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    ABSTRACT: A methodology based on distributed fiber optic sensors is proposed to detect the lateral buckling for subsea pipelines in this study. Uncontrolled buckling may lead to serious consequences for the structural integrity of a pipeline. A simple solution to this problem is to control the formation of lateral buckles among the pipeline. This firms the importance of monitoring the occurrence and evolution of pipeline buckling during the installation stage and long-term service cycle. This study reports the experimental investigations on a method for distributed detection of lateral buckling in subsea pipelines with Brillouin fiber optic sensor. The sensing scheme possesses the capability for monitoring the pipeline over the entire structure. The longitudinal strains are monitored by mounting the Brillouin optical time domain analysis (BOTDA) distributed sensors on the outer surface of the pipeline. Then the bending-induced strain is extracted to detect the occurrence and evolution of lateral buckling. Feasibility of the method was validated by using an experimental program on a small scale model pipe. The results demonstrate that the proposed approach is able to detect, in a distributed manner, the onset and progress of lateral buckling in pipelines. The methodology developed in this study provides a promising tool for assessing the structural integrity of subsea pipelines.
    SMART STRUCTURES AND SYSTEMS 02/2015; 2(15):245-258. DOI:10.12989/sss.2015.15.2.245 · 1.37 Impact Factor
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    • "Bao [6] proposed in-laboratory and in-field measurements concerning beam deflection under bending, investigating the accuracy of the readings. The experiments carried out by Bao [6], Kim et al [8] and more recently by Zou et al [9] clearly showed that the accuracy of the read strains is strongly affected by the spatial resolution of the sensors, which depends on the frequency of the waves; for this reason the local accuracy of readings could actually represent a great problem if strain exhibits strongly localized changes. In particular, this frequently happens for bending beams near the support zones and in the presence of slight modifications of the geometry for technological reasons or when localized damage occurs [10] [11]. "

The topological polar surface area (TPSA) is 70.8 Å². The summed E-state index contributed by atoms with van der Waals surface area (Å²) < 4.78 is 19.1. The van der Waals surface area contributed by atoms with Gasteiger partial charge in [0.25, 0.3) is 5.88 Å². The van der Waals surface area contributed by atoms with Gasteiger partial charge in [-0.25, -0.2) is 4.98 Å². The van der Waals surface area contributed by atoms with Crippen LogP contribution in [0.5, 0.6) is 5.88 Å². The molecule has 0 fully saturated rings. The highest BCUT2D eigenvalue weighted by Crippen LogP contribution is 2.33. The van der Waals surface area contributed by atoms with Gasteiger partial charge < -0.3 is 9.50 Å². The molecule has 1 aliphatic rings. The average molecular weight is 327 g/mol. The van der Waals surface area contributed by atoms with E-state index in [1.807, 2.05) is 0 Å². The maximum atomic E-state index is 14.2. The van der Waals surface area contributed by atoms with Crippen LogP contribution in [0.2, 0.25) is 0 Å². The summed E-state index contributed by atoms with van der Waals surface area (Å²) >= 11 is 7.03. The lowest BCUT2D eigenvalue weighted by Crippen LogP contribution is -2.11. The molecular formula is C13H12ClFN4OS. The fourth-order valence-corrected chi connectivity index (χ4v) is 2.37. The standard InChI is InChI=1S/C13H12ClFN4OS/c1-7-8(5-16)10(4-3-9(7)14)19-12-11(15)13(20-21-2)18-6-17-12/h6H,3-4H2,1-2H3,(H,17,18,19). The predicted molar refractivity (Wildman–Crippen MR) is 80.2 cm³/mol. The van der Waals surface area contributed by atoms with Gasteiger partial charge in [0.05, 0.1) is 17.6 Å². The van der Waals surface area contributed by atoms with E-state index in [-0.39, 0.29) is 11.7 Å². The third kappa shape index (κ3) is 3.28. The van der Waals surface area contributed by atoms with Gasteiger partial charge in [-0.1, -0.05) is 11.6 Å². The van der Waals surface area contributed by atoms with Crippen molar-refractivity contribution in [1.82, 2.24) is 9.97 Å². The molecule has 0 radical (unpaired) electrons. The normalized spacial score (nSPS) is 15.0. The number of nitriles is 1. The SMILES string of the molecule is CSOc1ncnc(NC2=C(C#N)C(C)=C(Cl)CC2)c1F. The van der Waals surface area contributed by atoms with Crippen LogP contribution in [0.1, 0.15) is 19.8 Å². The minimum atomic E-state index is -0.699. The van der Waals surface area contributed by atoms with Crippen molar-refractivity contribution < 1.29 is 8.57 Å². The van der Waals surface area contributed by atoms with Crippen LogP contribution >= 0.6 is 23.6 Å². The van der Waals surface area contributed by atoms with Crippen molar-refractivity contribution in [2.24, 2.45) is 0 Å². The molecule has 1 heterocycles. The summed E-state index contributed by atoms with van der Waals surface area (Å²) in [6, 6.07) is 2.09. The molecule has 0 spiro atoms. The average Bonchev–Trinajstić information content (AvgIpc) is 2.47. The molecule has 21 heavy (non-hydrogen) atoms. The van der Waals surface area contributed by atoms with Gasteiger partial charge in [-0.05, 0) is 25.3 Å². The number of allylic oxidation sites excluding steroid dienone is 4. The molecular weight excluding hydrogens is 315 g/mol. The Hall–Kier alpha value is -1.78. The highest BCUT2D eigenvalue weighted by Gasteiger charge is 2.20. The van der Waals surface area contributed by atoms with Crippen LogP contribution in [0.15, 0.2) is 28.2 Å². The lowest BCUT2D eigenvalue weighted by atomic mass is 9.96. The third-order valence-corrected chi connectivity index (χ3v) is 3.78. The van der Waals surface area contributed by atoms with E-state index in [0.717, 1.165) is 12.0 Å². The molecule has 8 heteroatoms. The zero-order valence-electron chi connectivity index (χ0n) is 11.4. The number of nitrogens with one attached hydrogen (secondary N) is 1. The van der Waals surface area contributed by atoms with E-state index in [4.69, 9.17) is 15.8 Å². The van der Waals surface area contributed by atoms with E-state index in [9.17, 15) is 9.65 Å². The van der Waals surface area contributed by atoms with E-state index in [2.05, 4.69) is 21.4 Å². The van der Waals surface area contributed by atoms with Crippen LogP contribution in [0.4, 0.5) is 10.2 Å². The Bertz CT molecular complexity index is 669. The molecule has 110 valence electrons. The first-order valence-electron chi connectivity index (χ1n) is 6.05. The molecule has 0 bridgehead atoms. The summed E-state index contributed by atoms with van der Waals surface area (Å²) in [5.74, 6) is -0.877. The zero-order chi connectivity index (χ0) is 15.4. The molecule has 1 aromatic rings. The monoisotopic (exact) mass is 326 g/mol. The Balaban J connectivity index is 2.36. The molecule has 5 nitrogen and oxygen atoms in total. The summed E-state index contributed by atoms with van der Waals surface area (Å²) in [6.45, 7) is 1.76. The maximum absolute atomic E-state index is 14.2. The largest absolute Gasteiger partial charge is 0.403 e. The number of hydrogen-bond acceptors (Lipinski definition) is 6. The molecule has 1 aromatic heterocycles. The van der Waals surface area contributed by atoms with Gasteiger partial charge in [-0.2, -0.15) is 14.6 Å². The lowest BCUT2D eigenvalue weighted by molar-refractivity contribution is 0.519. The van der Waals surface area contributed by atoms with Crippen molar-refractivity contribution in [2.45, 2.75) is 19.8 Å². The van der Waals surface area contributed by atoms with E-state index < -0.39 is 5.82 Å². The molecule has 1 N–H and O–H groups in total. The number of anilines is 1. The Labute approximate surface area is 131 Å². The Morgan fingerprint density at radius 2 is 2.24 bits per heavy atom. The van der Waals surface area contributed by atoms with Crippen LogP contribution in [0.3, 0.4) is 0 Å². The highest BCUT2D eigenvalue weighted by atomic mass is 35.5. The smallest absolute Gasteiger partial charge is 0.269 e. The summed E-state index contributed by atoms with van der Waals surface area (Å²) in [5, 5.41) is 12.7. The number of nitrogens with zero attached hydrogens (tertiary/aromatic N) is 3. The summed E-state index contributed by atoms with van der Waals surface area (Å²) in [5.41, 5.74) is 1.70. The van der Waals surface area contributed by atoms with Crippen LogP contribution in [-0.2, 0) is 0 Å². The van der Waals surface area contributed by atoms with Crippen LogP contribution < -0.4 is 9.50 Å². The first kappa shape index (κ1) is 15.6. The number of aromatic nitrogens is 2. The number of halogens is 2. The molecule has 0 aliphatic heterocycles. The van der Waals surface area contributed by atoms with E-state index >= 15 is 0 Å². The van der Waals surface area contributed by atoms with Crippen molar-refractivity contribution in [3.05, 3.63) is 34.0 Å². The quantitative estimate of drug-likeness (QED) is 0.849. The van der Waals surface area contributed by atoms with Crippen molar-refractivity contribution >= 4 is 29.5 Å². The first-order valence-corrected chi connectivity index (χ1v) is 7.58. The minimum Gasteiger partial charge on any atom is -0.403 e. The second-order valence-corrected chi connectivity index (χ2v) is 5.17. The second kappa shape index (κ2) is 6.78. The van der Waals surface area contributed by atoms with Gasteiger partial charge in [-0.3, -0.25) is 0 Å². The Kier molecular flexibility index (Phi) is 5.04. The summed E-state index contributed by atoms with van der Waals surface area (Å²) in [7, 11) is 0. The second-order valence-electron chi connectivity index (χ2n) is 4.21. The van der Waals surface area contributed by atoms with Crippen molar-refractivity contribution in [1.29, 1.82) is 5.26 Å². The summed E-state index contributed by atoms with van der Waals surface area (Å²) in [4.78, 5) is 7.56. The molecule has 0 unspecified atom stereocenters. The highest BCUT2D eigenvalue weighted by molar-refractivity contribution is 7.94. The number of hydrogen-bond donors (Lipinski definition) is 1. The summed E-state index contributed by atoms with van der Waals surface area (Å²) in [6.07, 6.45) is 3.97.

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    ABSTRACT: In recent years the use of distributed optical fiber sensors for measurements of strain in beams, by means of the Brillouin scattering effect, has been proposed. Several works pointed out the practical difficulty of this kind of measurement, connected both to theoretical and to experimental problems, e.g. mechanical characterization of optical fibers, decaying of strains in the protective coatings, spatial resolution of the Brillouin scattering, brittleness of the glass core, elastic–plastic response of the polymeric jackets, end effects and the different responses of the fiber for dilatation and contraction. Dealing with each of the above problems still requires a great research effort. However, recent literature shows that distributed optical fiber measurement techniques are extremely useful for finding qualitative responses in terms of strains. Indeed, in spite of the above-mentioned uncertainties, the great advantage of the proposed distributed measurement of strains remains evident for the safety assessment of large structures, such as bridges, tunnels, dams and pipelines, over their whole lifetimes. In view of this, in the present paper the detection of defects or damage in bending beams—by using distributed optical fiber sensors in a method based on time domain stimulated Brillouin scattering—is proposed. In particular, laboratory tests were carried out to measure the strain profile along a steel beam. Two tests were performed: the first one involves an integral steel beam, while the second experiment is performed on a damaged beam. Comparison between these two tests allows the detection of the position and the establishing of bounds on the size of the defect. At the end, the quality and accuracy of the measurements are discussed and a sensitivity analysis of the strain readings taking into account the bonding conditions at the interface between the structure and the fiber is also carried out by means a parametric numerical simulation.
    Smart Materials and Structures 03/2006; 15(2):612. DOI:10.1088/0964-1726/15/2/045 · 2.50 Impact Factor